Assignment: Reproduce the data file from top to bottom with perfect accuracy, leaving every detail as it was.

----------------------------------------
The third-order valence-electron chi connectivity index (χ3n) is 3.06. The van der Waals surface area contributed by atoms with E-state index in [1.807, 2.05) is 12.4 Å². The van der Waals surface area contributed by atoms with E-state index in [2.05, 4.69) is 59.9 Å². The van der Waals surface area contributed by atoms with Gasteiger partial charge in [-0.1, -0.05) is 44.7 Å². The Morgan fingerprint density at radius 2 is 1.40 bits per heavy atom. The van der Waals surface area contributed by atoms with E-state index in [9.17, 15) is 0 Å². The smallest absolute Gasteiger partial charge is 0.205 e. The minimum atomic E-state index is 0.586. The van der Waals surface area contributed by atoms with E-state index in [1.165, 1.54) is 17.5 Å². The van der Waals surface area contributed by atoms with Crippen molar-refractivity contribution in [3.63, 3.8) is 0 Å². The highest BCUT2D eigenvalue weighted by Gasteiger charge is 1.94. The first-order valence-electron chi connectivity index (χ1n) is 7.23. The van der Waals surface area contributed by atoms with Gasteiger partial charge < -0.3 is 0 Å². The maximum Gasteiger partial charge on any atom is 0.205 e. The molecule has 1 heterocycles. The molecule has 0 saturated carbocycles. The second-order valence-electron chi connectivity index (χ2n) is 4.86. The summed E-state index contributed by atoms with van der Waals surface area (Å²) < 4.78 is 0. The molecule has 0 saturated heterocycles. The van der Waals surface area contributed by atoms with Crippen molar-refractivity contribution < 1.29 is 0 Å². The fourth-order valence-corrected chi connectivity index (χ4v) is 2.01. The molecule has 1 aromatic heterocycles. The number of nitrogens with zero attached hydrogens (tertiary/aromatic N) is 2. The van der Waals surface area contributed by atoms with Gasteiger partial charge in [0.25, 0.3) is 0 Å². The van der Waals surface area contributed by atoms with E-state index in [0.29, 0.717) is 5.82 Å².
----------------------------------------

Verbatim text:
The third-order valence-electron chi connectivity index (χ3n) is 3.06. The van der Waals surface area contributed by atoms with E-state index in [1.807, 2.05) is 12.4 Å². The van der Waals surface area contributed by atoms with E-state index in [2.05, 4.69) is 59.9 Å². The van der Waals surface area contributed by atoms with Gasteiger partial charge in [-0.1, -0.05) is 44.7 Å². The Morgan fingerprint density at radius 2 is 1.40 bits per heavy atom. The van der Waals surface area contributed by atoms with E-state index in [9.17, 15) is 0 Å². The smallest absolute Gasteiger partial charge is 0.205 e. The minimum atomic E-state index is 0.586. The van der Waals surface area contributed by atoms with E-state index in [1.165, 1.54) is 17.5 Å². The van der Waals surface area contributed by atoms with Crippen molar-refractivity contribution in [3.63, 3.8) is 0 Å². The highest BCUT2D eigenvalue weighted by Gasteiger charge is 1.94. The first-order valence-electron chi connectivity index (χ1n) is 7.23. The van der Waals surface area contributed by atoms with Gasteiger partial charge < -0.3 is 0 Å². The maximum Gasteiger partial charge on any atom is 0.205 e. The molecule has 1 heterocycles. The molecule has 0 saturated carbocycles. The second-order valence-electron chi connectivity index (χ2n) is 4.86. The summed E-state index contributed by atoms with van der Waals surface area (Å²) < 4.78 is 0. The molecule has 0 saturated heterocycles. The van der Waals surface area contributed by atoms with Crippen molar-refractivity contribution < 1.29 is 0 Å². The fourth-order valence-corrected chi connectivity index (χ4v) is 2.01. The molecule has 1 aromatic heterocycles. The number of nitrogens with zero attached hydrogens (tertiary/aromatic N) is 2. The van der Waals surface area contributed by atoms with Gasteiger partial charge in [0.25, 0.3) is 0 Å². The van der Waals surface area contributed by atoms with E-state index in [0.29, 0.717) is 5.82 Å².